NEW ORLEANS — Love Brown gently placed the surgical mask over her nose and mouth, then carefully wiggled her fingers into a pair of latex gloves.
She took a deep breath. “This is home," she sighed, "at least, what used to be home.”
She walked up the front steps careful to avoid the soggy pile of baby clothes and toys scattered by the force of the flood.
Brown lives, or lived, in the Lower Ninth Ward, a colorful, and at times controversial section of New Orleans.
Home to roughly 20,000 people, one-third of the residents live below or very close to the poverty line. Crime can be common and it has a reputation for being a rough neighborhood.
The Lower Ninth is also geographically challenged. It sits nestled between two canals and the Mississippi River. And when the first levee broke, during the aftermath of Hurricane Katrina, water rushed into the neighborhood, filing it like a bathtub.
And Brown was there; trapped on her front porch with her four small children, all under the age of eight.
“We had people passing in boats and we’re flagging them down and they kept passing, like they’d be back for us,” Brown remembered. “We stood here a whole other day and no one came back. We had to walk, walk, walk, with four small kids.”
Brown, like many other residents of the Lower Ninth, chose not to leave. She said they didn’t think it would, or could, get so bad. And now as they are beginning to return, Brown and the others are realizing just how bad it really got.
Nothing left but soggy memories
“We’re devastated by this devastation,” Brown said as she lifted a double mattress being eaten by a green monster of mold and fungus. She was looking for pictures she stashed there. She found the pictures, but her memories are ruined, still soggy six weeks after the storm.
“As a mother, I’m traumatized by this because my kids want to know where is home,” Brown said as tears begin to fall. “What are we going to do? We don’t have anything. I’m not being helped.”
The house has now been red-tagged — meaning it is uninhabitable. Brown said she’s fighting with FEMA to prove she lived in the house and that she is eligible for rental assistance. Without the proper documentation, which she says was lost in the flood, Brown says she and her four children will be evicted from the apartment they’re renting in Dallas.
”They’re asking me for proof of occupancy, how can I prove that?” Brown wondered as she shifted through a dresser. After looking in the second drawer, she stopped. There was no reason to open the third or fourth drawer. She knew what she would find. The same thick, filthy sludge, two inches deep, that covered the bottom of the first two drawers.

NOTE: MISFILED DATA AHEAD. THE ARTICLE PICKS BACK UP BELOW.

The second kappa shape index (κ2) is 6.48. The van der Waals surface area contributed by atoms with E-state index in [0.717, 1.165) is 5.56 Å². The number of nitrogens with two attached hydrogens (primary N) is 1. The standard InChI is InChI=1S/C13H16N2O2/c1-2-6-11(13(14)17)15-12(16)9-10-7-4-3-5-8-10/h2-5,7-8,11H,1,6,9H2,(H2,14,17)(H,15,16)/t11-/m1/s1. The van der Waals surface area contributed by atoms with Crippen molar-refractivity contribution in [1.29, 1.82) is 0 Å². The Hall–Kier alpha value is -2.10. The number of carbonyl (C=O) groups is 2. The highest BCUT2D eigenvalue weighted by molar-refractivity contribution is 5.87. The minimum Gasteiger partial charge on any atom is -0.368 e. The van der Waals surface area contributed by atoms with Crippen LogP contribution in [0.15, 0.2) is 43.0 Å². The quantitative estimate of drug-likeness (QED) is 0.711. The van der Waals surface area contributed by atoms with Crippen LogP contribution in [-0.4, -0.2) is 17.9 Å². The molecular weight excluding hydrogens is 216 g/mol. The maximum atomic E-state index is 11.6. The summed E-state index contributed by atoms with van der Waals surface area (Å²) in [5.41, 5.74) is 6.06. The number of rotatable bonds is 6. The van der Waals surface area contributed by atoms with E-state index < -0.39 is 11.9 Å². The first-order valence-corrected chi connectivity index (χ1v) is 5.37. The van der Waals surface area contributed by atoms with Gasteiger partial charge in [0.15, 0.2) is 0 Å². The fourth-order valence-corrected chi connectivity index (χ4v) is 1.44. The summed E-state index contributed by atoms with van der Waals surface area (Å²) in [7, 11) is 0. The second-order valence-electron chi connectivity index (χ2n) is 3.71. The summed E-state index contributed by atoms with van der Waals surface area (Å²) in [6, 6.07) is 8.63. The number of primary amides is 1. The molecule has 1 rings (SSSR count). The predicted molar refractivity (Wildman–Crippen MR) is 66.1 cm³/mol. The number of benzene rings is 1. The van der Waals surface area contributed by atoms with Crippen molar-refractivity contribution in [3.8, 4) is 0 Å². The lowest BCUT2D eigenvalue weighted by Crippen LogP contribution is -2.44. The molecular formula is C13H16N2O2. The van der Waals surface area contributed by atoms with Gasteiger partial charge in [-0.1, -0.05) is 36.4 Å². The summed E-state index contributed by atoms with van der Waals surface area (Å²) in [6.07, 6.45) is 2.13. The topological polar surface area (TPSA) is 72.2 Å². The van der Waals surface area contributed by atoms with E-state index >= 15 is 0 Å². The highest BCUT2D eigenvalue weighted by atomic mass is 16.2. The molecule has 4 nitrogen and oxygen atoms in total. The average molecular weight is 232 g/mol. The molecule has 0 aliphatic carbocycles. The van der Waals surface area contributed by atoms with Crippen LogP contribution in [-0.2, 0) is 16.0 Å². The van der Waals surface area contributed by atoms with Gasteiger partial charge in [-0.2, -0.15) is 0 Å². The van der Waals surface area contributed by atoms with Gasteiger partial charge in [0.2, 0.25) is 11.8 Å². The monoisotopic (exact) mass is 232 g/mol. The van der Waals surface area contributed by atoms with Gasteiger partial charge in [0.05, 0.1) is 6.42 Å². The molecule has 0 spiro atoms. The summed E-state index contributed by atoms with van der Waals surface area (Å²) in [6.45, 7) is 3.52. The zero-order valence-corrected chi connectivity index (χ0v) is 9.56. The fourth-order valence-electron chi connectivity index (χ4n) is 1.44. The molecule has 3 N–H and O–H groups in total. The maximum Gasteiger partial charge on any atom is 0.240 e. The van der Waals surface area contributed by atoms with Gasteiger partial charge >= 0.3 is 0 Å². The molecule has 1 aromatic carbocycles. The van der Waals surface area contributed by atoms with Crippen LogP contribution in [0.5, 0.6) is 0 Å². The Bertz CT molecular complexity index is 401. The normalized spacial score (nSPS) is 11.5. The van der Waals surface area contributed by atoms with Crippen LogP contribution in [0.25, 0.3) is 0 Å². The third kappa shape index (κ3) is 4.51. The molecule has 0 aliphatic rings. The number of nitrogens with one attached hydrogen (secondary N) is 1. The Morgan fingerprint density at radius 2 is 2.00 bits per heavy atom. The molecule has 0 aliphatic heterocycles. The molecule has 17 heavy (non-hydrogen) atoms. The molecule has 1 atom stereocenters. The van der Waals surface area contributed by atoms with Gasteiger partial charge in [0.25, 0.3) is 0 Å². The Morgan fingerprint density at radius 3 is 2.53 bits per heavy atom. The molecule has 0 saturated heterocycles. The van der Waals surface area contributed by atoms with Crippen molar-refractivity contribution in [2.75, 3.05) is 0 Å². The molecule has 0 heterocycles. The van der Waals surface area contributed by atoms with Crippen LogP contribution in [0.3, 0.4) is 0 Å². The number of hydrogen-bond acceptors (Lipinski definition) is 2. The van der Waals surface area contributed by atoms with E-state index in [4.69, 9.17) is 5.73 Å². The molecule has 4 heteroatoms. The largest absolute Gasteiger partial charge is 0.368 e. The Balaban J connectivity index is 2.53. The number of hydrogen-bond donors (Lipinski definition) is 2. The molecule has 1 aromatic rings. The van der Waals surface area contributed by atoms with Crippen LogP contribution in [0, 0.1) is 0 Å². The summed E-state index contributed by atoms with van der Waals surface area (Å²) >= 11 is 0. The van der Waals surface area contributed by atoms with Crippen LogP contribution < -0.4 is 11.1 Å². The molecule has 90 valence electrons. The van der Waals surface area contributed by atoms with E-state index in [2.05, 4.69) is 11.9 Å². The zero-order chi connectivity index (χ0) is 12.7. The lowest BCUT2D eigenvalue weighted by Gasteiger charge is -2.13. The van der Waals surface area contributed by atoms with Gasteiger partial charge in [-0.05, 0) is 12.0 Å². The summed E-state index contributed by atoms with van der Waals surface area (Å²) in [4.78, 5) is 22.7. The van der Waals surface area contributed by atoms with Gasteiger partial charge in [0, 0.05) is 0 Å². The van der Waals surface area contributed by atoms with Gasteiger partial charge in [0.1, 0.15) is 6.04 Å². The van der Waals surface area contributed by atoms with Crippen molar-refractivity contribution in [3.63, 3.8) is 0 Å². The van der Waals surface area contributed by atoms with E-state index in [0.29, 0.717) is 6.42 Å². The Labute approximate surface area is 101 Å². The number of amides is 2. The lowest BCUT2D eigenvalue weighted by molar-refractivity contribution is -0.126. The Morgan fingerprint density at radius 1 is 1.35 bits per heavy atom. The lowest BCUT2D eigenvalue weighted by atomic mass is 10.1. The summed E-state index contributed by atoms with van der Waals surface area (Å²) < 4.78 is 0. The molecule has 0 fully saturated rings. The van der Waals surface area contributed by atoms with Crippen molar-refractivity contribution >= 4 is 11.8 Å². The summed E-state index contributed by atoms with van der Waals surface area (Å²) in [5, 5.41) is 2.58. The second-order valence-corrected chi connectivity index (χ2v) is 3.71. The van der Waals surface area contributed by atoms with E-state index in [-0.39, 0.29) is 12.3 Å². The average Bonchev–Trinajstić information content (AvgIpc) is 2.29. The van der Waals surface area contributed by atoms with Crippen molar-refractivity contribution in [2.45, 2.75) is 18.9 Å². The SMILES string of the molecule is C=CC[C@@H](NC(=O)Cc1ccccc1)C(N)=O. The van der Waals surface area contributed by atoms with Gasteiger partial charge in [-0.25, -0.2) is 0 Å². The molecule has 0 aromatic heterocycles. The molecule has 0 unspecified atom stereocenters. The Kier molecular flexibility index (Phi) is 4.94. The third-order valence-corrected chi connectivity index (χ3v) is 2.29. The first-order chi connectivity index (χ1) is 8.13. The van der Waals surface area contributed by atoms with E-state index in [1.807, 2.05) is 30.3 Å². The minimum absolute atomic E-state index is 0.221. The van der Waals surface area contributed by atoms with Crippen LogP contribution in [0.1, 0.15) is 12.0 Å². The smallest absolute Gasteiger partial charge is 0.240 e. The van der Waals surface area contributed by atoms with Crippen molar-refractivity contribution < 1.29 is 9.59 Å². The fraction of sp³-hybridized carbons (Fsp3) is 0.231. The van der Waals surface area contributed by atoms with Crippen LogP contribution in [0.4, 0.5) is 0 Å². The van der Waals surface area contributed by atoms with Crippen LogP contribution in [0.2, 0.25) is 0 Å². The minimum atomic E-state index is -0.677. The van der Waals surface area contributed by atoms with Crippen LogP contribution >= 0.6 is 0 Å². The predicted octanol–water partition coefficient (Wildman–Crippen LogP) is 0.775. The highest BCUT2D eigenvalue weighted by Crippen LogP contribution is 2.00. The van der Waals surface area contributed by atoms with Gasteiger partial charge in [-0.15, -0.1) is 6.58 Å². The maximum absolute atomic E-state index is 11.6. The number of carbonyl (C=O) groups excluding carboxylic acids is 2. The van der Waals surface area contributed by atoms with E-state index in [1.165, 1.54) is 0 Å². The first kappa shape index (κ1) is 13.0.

Brown shook her head as she headed toward her tiny kitchen.
Unfortunately, not alone
Brown, of course, is not the only one. Hundreds and hundreds of homes in the Lower Ninth Ward have been deemed uninhabitable. Entire businesses have been washed away and the streets are still covered in a cake-like mud patty that resembles a dried up river bed.
But despite this, many residents say they want to come back, rebuild and make the Lower Ninth Ward a stronger community than it was before. So far, Mayor Ray Nagin’s office has not announced any formal plans for putting the neighborhood back together, but he has encouraged residents to return.
Back to school supplies still dry
Back at Brown’s house, her spirit brightened as she noticed a plastic grocery bag tucked high on shelf in the closet. She stood on tip-toes to reach for the bag., “Oh look," she smiled, "school supplies. And the notebooks are still clean. At least that’s something. The kids can use these at their new school in Dallas.”
Brown locked her front door — some habits die hard. (“You always lock your doors in the Ninth Ward.”) She took with her the school supplies and her children’s birth certificates and Social Security cards. The entire salvageable contents of her home were stuffed into a black garbage bag that fit inside her purse.
But Brown says she still has a lot. Her family is safe and her spirit is not broken. She seems to have gained strength from the neighborhood she’s called home her entire life.